Enemy on a spur of Blue Ridge, three and one-half miles west. At 7 A. M. we go out to attack. I am sent with [the] Twenty-third up a mountain path to get around the Rebel right with instructions to attack and take a battery of two guns supposed to be posted there. I asked, “If I find six guns and a strong support?” Colonel Scammon replies, “Take them anyhow.” It is the only safe instruction. General Cox told me General Pleasanton had arranged with Colonel Crook of [the] Second Brigade as to the support of his (General Pleasanton's) artillery and cavalry, and was vexed that Colonel Scammon was to have the advance; that he, General Cox, wished me to put my energies and wits all to work so that General Pleasanton should have no cause to complain of an inefficient support. The First Brigade had the advance and the Twenty-third was the front of the First Brigade.
Went with a guide by the right flank up the hill, Company A deployed in front as skirmishers. Seeing signs of Rebels [I] sent [Company] F to the left and [Company] I to the right as flankers. Started a Rebel picket about 9 A. M. Soon saw from the opposite hill a strong force coming down towards us; formed hastily in the woods; faced by the rear rank (some companies inverted and some out of place) towards the enemy; pushed through bushes and rocks over broken ground towards the enemy; soon received a heavy volley, wounding and killing some. I feared confusion; exhorted, swore, and threatened. Men did pretty well. Found we could not stand it long, and ordered an advance. Rushed forward with a yell; enemy gave way. Halted to reform line; heavy firing resumed.
I soon began to fear we could not stand it, and again ordered a charge; the enemy broke, and we drove them clear out of the woods. Our men halted at a fence near the edge of the woods and kept up a brisk fire upon the enemy, who were sheltering themselves behind stone walls and fences near the top of the hill, beyond a cornfield in front of our position. Just as I gave the command to charge I felt a stunning blow and found a musket ball had struck my left arm just above the elbow. Fearing that an artery might be cut, I asked a soldier near me to tie my handkerchief above the wound. I soon felt weak, faint, and sick at the stomach. I laid [lay] down and was pretty comfortable. I was perhaps twenty feet behind the line of my men, and could form a pretty accurate notion of the way the fight was going. The enemy's fire was occasionally very heavy; balls passed near my face and hit the ground all around me. I could see wounded men staggering or carried to the rear; but I felt sure our men were holding their own. I listened anxiously to hear the approach of reinforcements; wondered they did not come.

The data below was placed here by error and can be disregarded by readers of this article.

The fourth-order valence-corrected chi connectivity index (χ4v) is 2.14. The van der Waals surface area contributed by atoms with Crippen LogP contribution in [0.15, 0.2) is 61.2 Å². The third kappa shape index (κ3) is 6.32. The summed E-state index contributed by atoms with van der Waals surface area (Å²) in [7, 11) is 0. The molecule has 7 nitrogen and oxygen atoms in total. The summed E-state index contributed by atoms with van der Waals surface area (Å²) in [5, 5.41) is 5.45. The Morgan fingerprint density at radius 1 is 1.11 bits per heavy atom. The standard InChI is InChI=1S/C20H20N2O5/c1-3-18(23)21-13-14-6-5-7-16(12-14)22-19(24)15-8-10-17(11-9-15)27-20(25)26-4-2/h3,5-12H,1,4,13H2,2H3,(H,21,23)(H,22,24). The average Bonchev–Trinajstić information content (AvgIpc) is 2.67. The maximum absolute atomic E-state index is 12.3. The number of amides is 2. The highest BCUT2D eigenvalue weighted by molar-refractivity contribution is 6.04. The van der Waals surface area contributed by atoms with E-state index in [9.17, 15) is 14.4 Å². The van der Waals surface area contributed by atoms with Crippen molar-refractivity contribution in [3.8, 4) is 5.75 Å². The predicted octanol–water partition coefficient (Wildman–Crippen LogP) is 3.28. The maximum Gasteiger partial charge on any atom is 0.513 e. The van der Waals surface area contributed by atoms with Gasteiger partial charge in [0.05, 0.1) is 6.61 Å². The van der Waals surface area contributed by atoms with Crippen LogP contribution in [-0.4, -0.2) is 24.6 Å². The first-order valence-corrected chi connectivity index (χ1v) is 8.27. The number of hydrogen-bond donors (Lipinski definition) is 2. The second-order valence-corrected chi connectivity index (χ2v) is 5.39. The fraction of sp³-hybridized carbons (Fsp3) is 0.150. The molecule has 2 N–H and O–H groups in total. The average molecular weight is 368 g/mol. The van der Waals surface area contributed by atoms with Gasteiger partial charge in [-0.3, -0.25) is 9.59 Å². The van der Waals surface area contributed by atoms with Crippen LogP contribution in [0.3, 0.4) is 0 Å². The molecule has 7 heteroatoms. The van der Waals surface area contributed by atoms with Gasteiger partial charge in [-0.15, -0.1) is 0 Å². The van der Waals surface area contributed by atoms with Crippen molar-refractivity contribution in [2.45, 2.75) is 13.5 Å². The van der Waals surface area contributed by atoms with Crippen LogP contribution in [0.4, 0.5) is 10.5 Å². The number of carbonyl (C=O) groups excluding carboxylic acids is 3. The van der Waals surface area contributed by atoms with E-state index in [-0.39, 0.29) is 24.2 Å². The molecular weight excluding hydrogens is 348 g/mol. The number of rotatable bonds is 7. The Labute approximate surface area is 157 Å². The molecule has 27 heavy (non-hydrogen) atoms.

I was told there was danger of the enemy flanking us on our left, near where I was lying. I called out to Captain Drake, who was on the left, to let his company wheel backward so as to face the threatened attack. His company fell back perhaps twenty yards, and the whole line gradually followed the example, thus leaving me between our line and the enemy. Major Comly came along and asked me if it was my intention the whole line should fall back. I told him no, that I merely wanted one or two of the left companies to wheel backward so as to face an enemy said to be coming on our left. I said if the line was now in good position to let it remain and to face the left companies as I intended. This, I suppose, was done.
The firing continued pretty warm for perhaps fifteen or twenty minutes, when it gradually died away on both sides. After a few minutes' silence I began to doubt whether the enemy had disappeared or whether our men had gone farther back. I called out, “Hallo Twenty-third men, are you going to leave your colonel here for the enemy?” In an instant a half dozen or more men sprang forward to me, saying, “Oh no, we will carry you wherever you want us to.” The enemy immediately opened fire on them. Our men replied to them, and soon the battle was raging as hotly as ever. I ordered the men back to cover, telling them they would get me shot and themselves too. They went back and about this time Lieutenant Jackson came and insisted upon taking me out of the range of the enemy's fire. He took me back to our line and, feeling faint, he laid me down behind a big log and gave me a canteen of water, which tasted so good. Soon after, the fire having again died away, he took me back up the hill, where my wound was dressed by Dr. Joe. I then walked about half a mile to the house of Widow Kugler. I remained there two or three hours when I was taken with Captain Skiles in an ambulance to Middletown — three and a half miles — where I stopped at Mr. Jacob Rudy's.
I omitted to say that a few moments after I first laid [lay] down, seeing something going wrong and feeling a little easier, I got up and began to give directions about things; but after a few moments, getting very weak, I again laid [lay] down. While I was lying down I had considerable talk with a wounded [Confederate] soldier lying near me. I gave him messages for my wife and friends in case I should not get up. We were right jolly and friendly; it was by no means an unpleasant experience.
Telegraphed Lucy, Uncle, Platt, and John Herron, two or threa times each. Very doubtful whether they get the dispatches. My orderly, Harvey Carrington, nurses me with the greatest care. Dr. Joe dresses the wound, and the women feed me sumptuously.
Don't sleep much these nights; days pretty comfortable.
SOURCE: Charles Richard Williams, editor, Diary and Letters of Rutherford Birchard Hayes, Volume 2, p. 355